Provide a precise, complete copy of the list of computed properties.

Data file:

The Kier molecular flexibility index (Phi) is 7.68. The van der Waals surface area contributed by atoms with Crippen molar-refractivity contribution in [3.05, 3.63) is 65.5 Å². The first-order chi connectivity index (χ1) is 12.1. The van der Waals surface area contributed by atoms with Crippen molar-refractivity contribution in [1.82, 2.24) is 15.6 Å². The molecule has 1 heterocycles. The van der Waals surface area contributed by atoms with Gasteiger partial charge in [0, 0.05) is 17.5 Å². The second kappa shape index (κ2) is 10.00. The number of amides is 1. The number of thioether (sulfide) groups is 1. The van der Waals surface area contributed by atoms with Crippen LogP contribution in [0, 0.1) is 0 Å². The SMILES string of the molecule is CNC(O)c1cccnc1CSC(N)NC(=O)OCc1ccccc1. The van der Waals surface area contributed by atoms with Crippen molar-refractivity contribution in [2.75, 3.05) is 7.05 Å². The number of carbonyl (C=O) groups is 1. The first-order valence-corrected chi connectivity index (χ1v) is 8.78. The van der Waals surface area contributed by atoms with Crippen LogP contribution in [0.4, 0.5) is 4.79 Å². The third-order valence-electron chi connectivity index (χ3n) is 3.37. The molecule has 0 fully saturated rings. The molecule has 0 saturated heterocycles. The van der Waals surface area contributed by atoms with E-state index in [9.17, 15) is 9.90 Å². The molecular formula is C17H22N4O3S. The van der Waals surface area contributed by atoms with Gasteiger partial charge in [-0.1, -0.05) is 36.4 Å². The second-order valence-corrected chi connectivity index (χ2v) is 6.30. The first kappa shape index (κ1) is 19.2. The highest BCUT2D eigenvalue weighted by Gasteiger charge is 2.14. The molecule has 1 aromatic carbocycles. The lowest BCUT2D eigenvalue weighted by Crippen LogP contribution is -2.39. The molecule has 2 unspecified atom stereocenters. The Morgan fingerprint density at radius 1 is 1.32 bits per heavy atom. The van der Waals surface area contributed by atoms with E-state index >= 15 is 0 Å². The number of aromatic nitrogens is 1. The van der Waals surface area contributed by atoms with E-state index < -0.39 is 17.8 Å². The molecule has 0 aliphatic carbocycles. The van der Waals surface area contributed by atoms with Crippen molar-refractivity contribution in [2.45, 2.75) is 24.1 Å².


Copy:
The Kier molecular flexibility index (Phi) is 7.68. The van der Waals surface area contributed by atoms with Crippen molar-refractivity contribution in [3.05, 3.63) is 65.5 Å². The first-order chi connectivity index (χ1) is 12.1. The van der Waals surface area contributed by atoms with Crippen molar-refractivity contribution in [1.82, 2.24) is 15.6 Å². The molecule has 1 heterocycles. The van der Waals surface area contributed by atoms with Gasteiger partial charge in [0, 0.05) is 17.5 Å². The second kappa shape index (κ2) is 10.00. The number of amides is 1. The number of thioether (sulfide) groups is 1. The van der Waals surface area contributed by atoms with Crippen LogP contribution in [0, 0.1) is 0 Å². The SMILES string of the molecule is CNC(O)c1cccnc1CSC(N)NC(=O)OCc1ccccc1. The van der Waals surface area contributed by atoms with Crippen molar-refractivity contribution in [2.75, 3.05) is 7.05 Å². The number of carbonyl (C=O) groups is 1. The first-order valence-corrected chi connectivity index (χ1v) is 8.78. The van der Waals surface area contributed by atoms with Crippen LogP contribution in [0.4, 0.5) is 4.79 Å². The third-order valence-electron chi connectivity index (χ3n) is 3.37. The molecule has 0 fully saturated rings. The molecule has 0 saturated heterocycles. The van der Waals surface area contributed by atoms with E-state index in [9.17, 15) is 9.90 Å². The molecular formula is C17H22N4O3S. The van der Waals surface area contributed by atoms with Gasteiger partial charge in [-0.1, -0.05) is 36.4 Å². The second-order valence-corrected chi connectivity index (χ2v) is 6.30. The first kappa shape index (κ1) is 19.2. The highest BCUT2D eigenvalue weighted by Gasteiger charge is 2.14. The molecule has 1 aromatic carbocycles. The lowest BCUT2D eigenvalue weighted by Crippen LogP contribution is -2.39. The molecule has 2 unspecified atom stereocenters. The Morgan fingerprint density at radius 1 is 1.32 bits per heavy atom. The van der Waals surface area contributed by atoms with E-state index >= 15 is 0 Å². The number of aromatic nitrogens is 1. The van der Waals surface area contributed by atoms with E-state index < -0.39 is 17.8 Å². The molecule has 0 aliphatic carbocycles. The van der Waals surface area contributed by atoms with Crippen molar-refractivity contribution in [2.45, 2.75) is 24.1 Å².